Jewish groups offer many ways to help in hurricane relief efforts
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Jewish groups offer many ways to help in hurricane relief efforts

A week after Sandy, online forums call for volunteers and donations to help the worst-hit areas in NY and NJ

Haviv Rettig Gur is The Times of Israel's senior analyst.

A volunteer helps sort through donations at Hoboken High School in Hoboken, New Jersey, on Sunday as surrounding neighborhoods remain without power due to damage caused by superstorm Sandy (photo credit: AP/John Minchillo)
A volunteer helps sort through donations at Hoboken High School in Hoboken, New Jersey, on Sunday as surrounding neighborhoods remain without power due to damage caused by superstorm Sandy (photo credit: AP/John Minchillo)

Hurricane Sandy’s “unforeseen floods, fires, fatalities and devastation” have left millions “displaced, without power, water and food,” explains the website of Repair the World, a New York-based Jewish group that encourages volunteering “rooted in Jewish values.”

In the wake of the devastation wreaked on the northeastern coast of the United States by Hurricane Sandy, Jewish groups like Repair the World have played a major role in organizing volunteers and fundraising for relief efforts in the worst-hit areas.

To help prospective volunteers or donors find relief projects on the ground, the group has been updating a “How to Help Now” page on its website, offering links to projects and relief organizations.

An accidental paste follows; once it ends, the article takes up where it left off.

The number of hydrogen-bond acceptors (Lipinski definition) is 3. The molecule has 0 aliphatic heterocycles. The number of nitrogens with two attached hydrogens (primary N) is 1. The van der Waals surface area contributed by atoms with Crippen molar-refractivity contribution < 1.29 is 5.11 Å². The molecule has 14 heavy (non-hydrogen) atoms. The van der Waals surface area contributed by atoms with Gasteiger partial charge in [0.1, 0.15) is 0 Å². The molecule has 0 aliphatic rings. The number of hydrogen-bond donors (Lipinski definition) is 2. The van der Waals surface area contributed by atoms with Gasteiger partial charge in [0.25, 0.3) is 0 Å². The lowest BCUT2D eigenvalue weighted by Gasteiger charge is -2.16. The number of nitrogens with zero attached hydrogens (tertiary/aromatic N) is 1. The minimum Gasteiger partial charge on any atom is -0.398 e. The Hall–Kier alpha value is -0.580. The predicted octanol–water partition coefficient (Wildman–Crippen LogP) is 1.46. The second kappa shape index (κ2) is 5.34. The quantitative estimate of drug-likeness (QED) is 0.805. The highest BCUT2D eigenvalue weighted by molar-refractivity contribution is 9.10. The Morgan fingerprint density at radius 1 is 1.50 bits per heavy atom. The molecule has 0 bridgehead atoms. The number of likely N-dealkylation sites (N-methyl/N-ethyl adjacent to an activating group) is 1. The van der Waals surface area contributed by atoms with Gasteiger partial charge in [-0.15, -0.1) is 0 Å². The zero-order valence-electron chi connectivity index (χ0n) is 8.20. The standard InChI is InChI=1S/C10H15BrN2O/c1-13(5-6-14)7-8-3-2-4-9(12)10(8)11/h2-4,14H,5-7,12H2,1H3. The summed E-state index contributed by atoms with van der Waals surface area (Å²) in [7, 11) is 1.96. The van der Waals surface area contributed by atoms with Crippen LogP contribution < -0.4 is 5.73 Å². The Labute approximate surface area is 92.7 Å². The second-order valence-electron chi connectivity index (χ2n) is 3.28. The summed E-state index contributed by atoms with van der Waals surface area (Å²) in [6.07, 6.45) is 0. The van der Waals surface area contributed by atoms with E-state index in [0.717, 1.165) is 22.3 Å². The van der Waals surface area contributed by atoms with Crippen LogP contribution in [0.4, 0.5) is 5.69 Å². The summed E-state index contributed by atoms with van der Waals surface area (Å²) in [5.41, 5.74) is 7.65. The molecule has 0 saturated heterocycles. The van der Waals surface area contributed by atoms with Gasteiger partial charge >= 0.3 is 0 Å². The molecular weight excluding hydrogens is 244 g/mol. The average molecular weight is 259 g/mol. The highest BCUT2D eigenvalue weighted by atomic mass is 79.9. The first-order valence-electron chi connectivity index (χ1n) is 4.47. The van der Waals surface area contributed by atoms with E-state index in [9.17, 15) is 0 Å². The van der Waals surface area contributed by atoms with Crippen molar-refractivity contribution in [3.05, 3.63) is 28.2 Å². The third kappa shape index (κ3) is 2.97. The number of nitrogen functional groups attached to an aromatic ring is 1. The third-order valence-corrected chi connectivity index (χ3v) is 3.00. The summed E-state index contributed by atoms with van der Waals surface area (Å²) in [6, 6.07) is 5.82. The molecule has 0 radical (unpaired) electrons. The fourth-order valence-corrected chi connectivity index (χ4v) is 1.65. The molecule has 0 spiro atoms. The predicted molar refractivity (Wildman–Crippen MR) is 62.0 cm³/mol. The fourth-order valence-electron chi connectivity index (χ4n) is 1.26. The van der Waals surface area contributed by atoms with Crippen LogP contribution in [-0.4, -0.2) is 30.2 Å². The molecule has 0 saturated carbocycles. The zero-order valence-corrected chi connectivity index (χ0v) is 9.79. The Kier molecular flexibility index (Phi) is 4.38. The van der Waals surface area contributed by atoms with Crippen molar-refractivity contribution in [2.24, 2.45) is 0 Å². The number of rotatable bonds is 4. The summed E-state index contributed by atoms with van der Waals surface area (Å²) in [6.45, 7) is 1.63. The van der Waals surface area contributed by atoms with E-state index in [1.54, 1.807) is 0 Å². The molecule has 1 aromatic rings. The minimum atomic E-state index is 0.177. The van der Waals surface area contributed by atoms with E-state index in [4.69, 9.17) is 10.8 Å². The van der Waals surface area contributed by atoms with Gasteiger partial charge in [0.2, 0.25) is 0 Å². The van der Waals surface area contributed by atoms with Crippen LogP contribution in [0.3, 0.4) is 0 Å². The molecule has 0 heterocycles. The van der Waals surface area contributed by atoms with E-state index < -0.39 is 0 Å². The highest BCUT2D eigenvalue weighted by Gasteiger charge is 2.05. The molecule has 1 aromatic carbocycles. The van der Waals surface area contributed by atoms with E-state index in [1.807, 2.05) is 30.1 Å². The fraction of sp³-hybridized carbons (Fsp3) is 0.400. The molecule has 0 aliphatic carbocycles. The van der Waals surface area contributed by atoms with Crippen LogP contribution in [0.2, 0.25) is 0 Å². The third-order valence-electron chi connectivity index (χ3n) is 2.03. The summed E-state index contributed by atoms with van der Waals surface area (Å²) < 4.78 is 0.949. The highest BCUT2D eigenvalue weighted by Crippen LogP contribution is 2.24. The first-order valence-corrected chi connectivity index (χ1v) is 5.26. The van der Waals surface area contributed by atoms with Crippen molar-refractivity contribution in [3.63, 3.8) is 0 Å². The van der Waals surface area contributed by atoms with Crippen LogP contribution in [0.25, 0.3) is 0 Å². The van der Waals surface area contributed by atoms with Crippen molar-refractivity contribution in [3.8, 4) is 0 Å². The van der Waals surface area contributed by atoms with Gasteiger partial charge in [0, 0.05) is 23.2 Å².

The New York-based Jewish online magazine Tablet has also kept an updated list of organizations, including food pantries and synagogues, that could use help.

The national federation umbrella group, Jewish Federations of North America, has established a relief fund to help efforts in the disaster areas. New York’s Jewish federation, the UJA-Federation, has its own page with volunteer opportunities and is also accepting donations.

The same is true of the JCC in Manhattan, whose social action page has contact information for those looking to help.

As the Forward noted on Friday, groups as diverse as the Jewish branch of Occupy Wall Street (which calls itself Occupy Judaism) to Chabad Young Professionals and Yeshiva University’s student government have been pounding the pavement throughout the city, bringing supplies and food to those stuck without power or transportation.

Relief funds have been opened by all major religious movements: Reform, Conservative and Orthodox.

The Union for Reform Judaism and the Conservative Rabbinical Assembly have published prayers meant to help Jews deal with the hurricane, and the loss and healing that follow.

Of course, non-Jewish opportunities to help also abound throughout the affected areas. Three major organizations looking for help are the Red Cross, NYC Service, a site run by the city that pairs volunteers with projects, and the Hurricane Sandy New Jersey Relief Fund launched by Governor Chris Christie this week.

Victims of Hurricane Sandy seeking information on disaster relief loans and grants, unemployment grants for those without insurance, the location of public shelters, and other government assistance from 17 US federal agencies should go to http://www.disasterassistance.gov.

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